The MOD, in my humble opinion, failed to foresee the massive requirement that would exist for Arabic and Pashto linguists. With the Arabic, it's almost excusable as the Iraq invasion was launched without a great deal of notice, certainly not enough to put people on long language courses. Come early 2003, the only linguists qualified to a high enough standard in Arabic to do any kind of operational work, be it our traditional line of work, or FHT, were the tri-service community of linguists (CT, OPMI(L) and INT AN(V) ), sure there were a few ETS officers and a handfull of people who'd done up to colloquial, but that was nowhere near enough.

    The failure to provide enough linguists in Pashto however, is inexcusable, we've known since 9/11 that we'd be in Afghanistan for a long time, yet very little has been done. The situation is improving, but is still woefully short of adequate.

    A further issue is the mistakenly held belief, (stand fast RAF - not often I praise you, but you're the only one of the 3 services to have got this right) that languages are something that you can just dip in and out of as required - that is not the case. Linguistic competence needs time to develop, and it can take years to develop a sound base of SME's in a language such as Pashto, in order to both train and mentor your newcomers, and to deliver any real effect. The current structure of the Int Corps and the RN CT branch simply doesn't allow for this.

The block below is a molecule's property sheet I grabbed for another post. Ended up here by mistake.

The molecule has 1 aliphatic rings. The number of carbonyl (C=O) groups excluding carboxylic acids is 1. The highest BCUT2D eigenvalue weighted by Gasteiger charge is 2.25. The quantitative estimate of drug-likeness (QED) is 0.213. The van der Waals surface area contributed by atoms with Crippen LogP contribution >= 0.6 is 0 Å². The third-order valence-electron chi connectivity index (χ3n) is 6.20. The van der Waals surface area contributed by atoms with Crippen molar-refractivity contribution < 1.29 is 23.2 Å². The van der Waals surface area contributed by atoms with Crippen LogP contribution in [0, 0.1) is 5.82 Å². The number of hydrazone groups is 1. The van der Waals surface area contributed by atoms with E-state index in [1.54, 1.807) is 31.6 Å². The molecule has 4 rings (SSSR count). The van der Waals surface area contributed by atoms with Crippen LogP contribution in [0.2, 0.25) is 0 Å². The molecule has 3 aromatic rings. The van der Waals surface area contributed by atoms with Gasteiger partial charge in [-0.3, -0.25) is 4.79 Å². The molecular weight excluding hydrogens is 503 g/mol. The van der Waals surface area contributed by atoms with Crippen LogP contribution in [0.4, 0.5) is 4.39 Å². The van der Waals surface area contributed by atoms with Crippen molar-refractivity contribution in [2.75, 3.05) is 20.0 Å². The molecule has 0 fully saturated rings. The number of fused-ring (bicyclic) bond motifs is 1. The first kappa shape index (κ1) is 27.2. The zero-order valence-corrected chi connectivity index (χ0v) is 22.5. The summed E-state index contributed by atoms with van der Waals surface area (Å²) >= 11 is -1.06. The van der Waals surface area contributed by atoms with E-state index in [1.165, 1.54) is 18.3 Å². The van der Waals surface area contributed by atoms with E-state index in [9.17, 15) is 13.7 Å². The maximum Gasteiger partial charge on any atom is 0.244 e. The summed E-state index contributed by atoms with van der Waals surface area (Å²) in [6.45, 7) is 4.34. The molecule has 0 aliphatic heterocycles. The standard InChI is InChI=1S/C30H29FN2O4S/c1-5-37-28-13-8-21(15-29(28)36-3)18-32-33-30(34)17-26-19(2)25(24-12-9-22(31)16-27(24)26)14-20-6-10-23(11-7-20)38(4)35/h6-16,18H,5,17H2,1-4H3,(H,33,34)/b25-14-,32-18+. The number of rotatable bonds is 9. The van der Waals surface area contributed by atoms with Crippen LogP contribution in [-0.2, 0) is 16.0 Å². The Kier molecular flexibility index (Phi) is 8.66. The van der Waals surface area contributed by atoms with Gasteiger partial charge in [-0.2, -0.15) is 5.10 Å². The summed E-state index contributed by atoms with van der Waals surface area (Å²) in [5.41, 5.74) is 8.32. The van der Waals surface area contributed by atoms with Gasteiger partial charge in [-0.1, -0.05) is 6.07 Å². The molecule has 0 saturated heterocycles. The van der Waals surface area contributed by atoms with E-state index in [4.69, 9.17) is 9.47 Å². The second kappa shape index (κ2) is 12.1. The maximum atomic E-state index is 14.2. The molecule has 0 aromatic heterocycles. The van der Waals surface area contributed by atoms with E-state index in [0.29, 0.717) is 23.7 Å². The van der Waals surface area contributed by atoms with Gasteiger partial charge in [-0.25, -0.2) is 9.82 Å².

I can confirm that Wonton is correct that very few people who commence language training at DSL do not appear out of the factory the other end, having just completed a long-language course there, I can recall several examples where students failed their level one and two exams, yet were still entered for their level three exam, whereas once upon a time, they would have been either back-coursed or removed from training. I hasten to add that NONE of this is the individual's fault, and I would never criticise the job they do; it must be really hard to struggle at the job, whilst realising how important it is and trying your best. In fact, in the case of DJC linguists, many of whom are outstanding by the way, they should be applauded for volunteering to do a long, academically intensive language course, with nothing to look forward to but a couple of dets to the sandpit.